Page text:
"Yessss!" is just one of his catchphrases.
I'd love to but I have a game:
27 years without a life
by Marv Albert with Rick Reilly
New York: Doubleday
Pp. 36-37 He (Marty Glickman--ed.) brought forth the language of the game. For instance, he was the first basketball announcer to start using the word "swish." People thought he invented it, but all he did was stand alongside Knicks star Carl Braun one day and every time Braun shot it up Braun would say, "swish." He just brought it to the booth. And the country.
Pp. 136-137 I'm afraid "Yesssss!" has leaked out from the world of sports. I don't know how many times Macauley Culkin said it in the movie Home Alone but I know I'm still waiting for the royalty checks. It has replaced "All right!" in the American idiom. It is part of the language now. You mean
your mother-in-law is moving out? Yesssss!
Pg. 137 The first "Yesssss!" I ever uttered was at the end of the third quarter of a Knicks game in 1968. Dick Barnett hit a long shot at the buzzer and I said, "Yesssss." People started repeating it back to me the next day, and the next thing you know it was part of my repertoire. I got it from the one time colorful NBA ref Sid Borgia. Whenever a player would get fouled while shooting, Sid would stick up his hand and holler, "If it goes...Yesssss!" In other words, "If it goes in the basket, I'm going to give this guy a bonus free throw! Yesssss!" Poor Sid. I don't believe he
ever recovered any royalty checks, either.
Sports on New York Radio:
A Play-By-Play History
By David J. Halberstam
Masters Press, NTC/Contemporary Publishing group
Pg. 65: Yet it was that very first night that he (Foster Hewitt on March 23, 1923 - ed.) blurted out in his falsetto, "he shoots, he scores." It would turn out to be the legend's trademark call forever.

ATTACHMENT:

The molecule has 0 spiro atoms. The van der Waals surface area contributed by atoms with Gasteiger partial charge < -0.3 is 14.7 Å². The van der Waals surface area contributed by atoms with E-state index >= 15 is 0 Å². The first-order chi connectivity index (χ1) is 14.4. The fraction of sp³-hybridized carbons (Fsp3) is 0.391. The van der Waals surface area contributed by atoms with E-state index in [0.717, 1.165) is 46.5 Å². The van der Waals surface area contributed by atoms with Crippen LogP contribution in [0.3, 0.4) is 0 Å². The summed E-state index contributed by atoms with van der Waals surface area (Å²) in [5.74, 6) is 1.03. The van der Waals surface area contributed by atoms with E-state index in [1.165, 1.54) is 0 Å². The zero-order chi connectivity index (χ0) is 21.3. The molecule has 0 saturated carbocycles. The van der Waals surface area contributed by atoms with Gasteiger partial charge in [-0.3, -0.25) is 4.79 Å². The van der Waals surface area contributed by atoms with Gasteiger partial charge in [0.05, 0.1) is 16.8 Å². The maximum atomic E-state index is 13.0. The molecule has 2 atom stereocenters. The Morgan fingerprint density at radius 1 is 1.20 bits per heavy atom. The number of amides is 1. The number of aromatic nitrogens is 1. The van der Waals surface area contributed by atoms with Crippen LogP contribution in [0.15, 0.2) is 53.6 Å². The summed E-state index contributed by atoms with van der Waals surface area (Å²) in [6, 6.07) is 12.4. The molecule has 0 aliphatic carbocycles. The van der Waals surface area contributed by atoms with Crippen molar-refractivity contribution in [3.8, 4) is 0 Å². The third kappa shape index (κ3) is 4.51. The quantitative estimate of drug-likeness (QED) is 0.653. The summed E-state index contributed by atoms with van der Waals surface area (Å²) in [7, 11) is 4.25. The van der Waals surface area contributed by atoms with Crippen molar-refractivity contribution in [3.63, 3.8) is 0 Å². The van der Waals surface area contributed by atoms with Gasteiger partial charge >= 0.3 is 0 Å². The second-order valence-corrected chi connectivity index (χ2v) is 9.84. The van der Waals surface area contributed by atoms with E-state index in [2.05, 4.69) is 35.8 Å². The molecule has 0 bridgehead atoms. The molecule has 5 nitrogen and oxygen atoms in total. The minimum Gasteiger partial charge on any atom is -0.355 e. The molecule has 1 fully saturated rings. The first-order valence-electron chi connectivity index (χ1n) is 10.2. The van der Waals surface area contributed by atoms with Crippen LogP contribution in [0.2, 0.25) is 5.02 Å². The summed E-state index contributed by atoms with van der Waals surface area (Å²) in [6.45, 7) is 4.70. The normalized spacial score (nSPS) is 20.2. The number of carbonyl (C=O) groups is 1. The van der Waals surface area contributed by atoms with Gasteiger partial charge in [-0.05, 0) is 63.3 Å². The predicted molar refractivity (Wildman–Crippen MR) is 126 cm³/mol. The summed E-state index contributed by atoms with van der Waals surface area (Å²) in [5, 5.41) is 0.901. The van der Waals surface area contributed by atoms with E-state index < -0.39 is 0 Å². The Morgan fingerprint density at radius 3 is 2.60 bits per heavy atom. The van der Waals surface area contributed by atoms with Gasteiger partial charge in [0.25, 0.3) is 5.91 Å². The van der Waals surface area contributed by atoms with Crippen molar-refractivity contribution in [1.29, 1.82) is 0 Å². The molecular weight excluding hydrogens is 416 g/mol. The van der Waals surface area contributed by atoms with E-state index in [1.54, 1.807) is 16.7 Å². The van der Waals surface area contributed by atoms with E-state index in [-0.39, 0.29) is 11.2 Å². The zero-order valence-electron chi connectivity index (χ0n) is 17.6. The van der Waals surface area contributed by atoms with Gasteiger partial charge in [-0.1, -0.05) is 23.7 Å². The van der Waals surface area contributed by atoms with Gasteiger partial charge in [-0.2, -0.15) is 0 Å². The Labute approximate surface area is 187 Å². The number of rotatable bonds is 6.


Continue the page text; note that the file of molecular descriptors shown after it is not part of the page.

Pg. 232: Red (Barber - ed.) introduced his New York constituency to homespun Southern idioms never heard before in the big metropolis. Newsweek printed
just a few of them in 1945:
Sitting in the catbird seat.......everything is going your way
I'll be a suck-egg mule...........Red is pretty concerned
A can 'a corn........................an easy-to-catch fly ball
F.O.B...................................the bases are full of Brooklyns
The bottom of the pickle vat....the Bums are in bad trouble
Pg. 243 Vin's (Sully - ed.) occasional home run call "forget it" was born in Brooklyn. "I picked up 'forget it' from the players themselves around the batting cage.
(Could this be the birth of FORGEDDABOUTIT?--ed.)
Pg. 251: "'How about that!' originated in 1949 just after Joe DiMaggio missed 65 games. When he came back he hit four home runs in three days. Fans were (Pg. 252) hysterical and I couldn't help showing enthusiasm as they began to climb. It was during those excitingh afternoons that I would cry, 'How about
that!'" He elaborated, "I did this without the slightest premeditiation. It was just a natural impulse."
The other (Mel--ed.) Allen expression, "going, going, gone," also
emerged naturally. In 1946, when a ball kept carrying at Yankee Stadium, "I just kept saying, it's going, going, as the ball sailed out of sight."
Pg. 353: TEN MOST POPULAR PHRASES
Mel Allen............."It's going, going, gone!" signature home-run call
Marv Albert.........."Yesss!" for a made Knicks basket
Mel Allen............."How about that!" anything astonishing
Phil Rizzuto........."Holy Cow!" anything from Roger Maris's 61st home run to traffic on the George Washington Bridge
Marty Glickman...."Swish!" a shot that went right through the cords without hitting iron
Bob Murphy........."We'll be back with the happy recap" going into a commercial break after a Mets win
Marty Glickman...."It's good...like Nedicks!" a basket by the home team (Nedick's sponsored broadcasts)
Marty Glickman...."It's high enough, it's deep enough, it's through there!" a made field goal on the gridiron
Les Keiter............"In again, out again, finningan (sic)" a shot on the hardwood that pin-balled in and out
Marv Albert.........."Kick save and a beauty!" great save by the goalie in hockey